During her free time, she does archery at the “SG Stern” in Stuttgart. Her professional focus at the Mercedes-Benz Group is on advertising law. What can be done legally wrong in commercials? That's what Christine Gräve tells us in an interview.
Hello, please introduce yourself briefly.
My name is Christine Gräve. I was born in Rhineland, studied Law in Trier and Cologne, and completed my legal clerkship in Cologne and Brussels. After my second state examination, my career took me to Stuttgart. First I worked at a large law firm, but then I moved to todays Mercedes-Benz Mobility. My current tasks revolve around advertising law at the Group. I also have two rather unusual hobbies. Archery and ballet.
You first worked in a law firm and then decided to move to the Group, why?
At the time, it was about trying something new and it proved to be a good decision for me. In a group like Mercedes-Benz you are offered a lot, especially in terms of development opportunities and diversity. It’s easy to change roles within our departments, and is even desired. Working in other technical areas outside of the legal department is also possible. In a law firm, on the other hand, you generally specialize in a specific field of law and it’s difficult to break away from that. Foreign travel is very rare in a law firm as well. A further advantage of the company, which I love, is its family friendliness. In the near future I’ll be having a baby, and it is reassuring to know that Mercedes-Benz offers great childcare and lots of flexibility when scheduling working hours.
Where did you have your foreign assignment?
In Melbourne! I worked for five months in the legal department there and was involved in a group project. Working in a multicultural team in Australia was great fun and I learned a lot about vehicle distribution and the everyday challenges of our national company - the change of perspective was a valuable experience. The working atmosphere there was much more informal and relaxed, which doesn’t mean that less work was done. Quite the contrary, my colleagues were very dedicated, but somehow more relaxed. I’d like to keep that in my everyday work back in Germany.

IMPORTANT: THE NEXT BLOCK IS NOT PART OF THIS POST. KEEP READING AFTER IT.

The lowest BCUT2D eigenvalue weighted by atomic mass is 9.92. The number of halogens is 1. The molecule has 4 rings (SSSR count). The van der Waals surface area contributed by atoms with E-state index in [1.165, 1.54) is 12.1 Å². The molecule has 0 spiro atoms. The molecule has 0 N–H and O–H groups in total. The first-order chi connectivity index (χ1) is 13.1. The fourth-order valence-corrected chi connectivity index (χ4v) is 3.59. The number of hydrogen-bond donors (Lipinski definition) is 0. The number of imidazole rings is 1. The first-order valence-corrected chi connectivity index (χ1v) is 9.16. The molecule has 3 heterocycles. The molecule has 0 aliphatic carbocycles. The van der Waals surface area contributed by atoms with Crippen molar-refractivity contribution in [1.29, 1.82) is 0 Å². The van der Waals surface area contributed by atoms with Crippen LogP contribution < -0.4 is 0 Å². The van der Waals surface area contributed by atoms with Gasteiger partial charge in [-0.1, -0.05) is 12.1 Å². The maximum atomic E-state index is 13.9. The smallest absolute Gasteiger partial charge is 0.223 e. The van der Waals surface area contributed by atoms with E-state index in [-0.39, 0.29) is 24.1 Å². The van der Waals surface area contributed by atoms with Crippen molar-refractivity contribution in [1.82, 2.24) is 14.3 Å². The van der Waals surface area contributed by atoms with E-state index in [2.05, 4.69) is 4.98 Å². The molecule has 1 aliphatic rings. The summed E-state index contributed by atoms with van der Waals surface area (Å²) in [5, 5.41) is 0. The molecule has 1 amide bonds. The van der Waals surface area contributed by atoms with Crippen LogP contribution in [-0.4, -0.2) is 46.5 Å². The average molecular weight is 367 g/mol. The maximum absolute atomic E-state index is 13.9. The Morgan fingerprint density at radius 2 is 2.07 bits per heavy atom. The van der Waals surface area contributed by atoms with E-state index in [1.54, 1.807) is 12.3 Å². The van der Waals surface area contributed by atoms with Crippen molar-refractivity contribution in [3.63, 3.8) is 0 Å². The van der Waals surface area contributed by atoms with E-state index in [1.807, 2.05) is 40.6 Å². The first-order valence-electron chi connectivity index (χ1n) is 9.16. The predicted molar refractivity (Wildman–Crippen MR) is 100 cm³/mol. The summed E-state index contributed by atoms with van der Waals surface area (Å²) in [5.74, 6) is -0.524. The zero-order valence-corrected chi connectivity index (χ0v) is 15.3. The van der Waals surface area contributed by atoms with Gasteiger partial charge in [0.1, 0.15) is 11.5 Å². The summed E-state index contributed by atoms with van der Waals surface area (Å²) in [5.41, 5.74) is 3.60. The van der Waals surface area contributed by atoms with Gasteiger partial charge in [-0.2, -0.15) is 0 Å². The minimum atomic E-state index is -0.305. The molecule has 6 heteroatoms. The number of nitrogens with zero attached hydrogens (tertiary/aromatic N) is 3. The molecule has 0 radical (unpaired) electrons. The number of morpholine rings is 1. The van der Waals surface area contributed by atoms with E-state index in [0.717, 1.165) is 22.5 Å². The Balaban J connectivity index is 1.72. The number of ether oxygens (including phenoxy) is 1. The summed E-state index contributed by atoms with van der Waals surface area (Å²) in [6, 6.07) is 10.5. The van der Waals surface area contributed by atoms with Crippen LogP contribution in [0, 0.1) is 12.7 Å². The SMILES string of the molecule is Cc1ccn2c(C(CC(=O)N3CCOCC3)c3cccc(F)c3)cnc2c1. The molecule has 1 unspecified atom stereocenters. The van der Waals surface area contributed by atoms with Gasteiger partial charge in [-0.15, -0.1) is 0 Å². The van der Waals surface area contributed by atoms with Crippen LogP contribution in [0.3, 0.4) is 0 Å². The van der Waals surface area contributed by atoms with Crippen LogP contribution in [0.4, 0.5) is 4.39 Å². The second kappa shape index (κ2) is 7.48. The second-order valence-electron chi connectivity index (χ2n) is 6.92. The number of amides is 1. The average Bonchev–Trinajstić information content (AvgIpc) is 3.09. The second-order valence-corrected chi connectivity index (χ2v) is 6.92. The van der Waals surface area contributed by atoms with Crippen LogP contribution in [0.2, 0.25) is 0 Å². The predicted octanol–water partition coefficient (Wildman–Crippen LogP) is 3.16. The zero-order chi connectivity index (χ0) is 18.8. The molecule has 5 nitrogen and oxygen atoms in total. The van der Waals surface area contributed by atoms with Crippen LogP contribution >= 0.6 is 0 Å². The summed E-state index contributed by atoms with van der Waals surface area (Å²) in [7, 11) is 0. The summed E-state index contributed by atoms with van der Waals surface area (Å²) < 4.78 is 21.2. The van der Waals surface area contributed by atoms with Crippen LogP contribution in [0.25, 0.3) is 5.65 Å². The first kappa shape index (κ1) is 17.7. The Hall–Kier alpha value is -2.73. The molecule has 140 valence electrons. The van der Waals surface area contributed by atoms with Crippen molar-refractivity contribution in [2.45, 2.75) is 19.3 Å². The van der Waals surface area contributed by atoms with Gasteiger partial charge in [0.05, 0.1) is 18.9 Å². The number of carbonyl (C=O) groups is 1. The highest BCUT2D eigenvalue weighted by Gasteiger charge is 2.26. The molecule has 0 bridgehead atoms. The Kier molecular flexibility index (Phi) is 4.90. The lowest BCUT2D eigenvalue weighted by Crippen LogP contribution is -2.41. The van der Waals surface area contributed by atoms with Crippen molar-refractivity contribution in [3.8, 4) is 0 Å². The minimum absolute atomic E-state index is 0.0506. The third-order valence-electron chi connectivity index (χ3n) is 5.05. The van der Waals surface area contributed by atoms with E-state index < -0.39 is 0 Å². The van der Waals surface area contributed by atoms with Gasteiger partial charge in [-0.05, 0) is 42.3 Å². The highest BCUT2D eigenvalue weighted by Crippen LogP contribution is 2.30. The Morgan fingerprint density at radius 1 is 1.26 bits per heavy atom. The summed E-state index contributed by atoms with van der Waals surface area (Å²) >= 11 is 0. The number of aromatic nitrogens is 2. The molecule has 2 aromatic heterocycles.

You’ve told us that you are responsible for advertising law. What does that involve?
My role involves advising the communications and sales & marketing departments on all aspects of advertising law, for example on copyright or press laws. We also support campaigns to launch new models. This includes all feasible advertising and communication measures, such as traditional print adverts, press releases, content for the Mercedes-Benz website, social media activities, or ads on YouTube. The focus of our advice is on prevention.
What legal mistakes can people make, for example, in advertising?
We must provide certain mandatory information, such as CO2 labeling, if we show specific vehicle models. Also, there must be no misleading information which could be misunderstood by the consumer. You also have to be careful when making leading position claims and comparisons with competitors. These are just a couple of examples.
Are there other issues that you deal with?
Yes, we provide advice on sponsoring and brand ambassador contracts, for example in motor sport. We also look after the Mercedes-Benz Group’s art collection.
What profile should applicants for this department have?
The main prerequisite is a good understanding of law, of course. For our department in particular, you need an affinity for marketing and media issues and social media. The ability to make decisions and the ability to work in a team are a big advantage. Enthusiasm for our products is a plus, although detailed product knowledge is not required, as you can learn this on the job.
What does Mercedes-Benz stand for in your opinion?
International! Innovative! Great vehicles!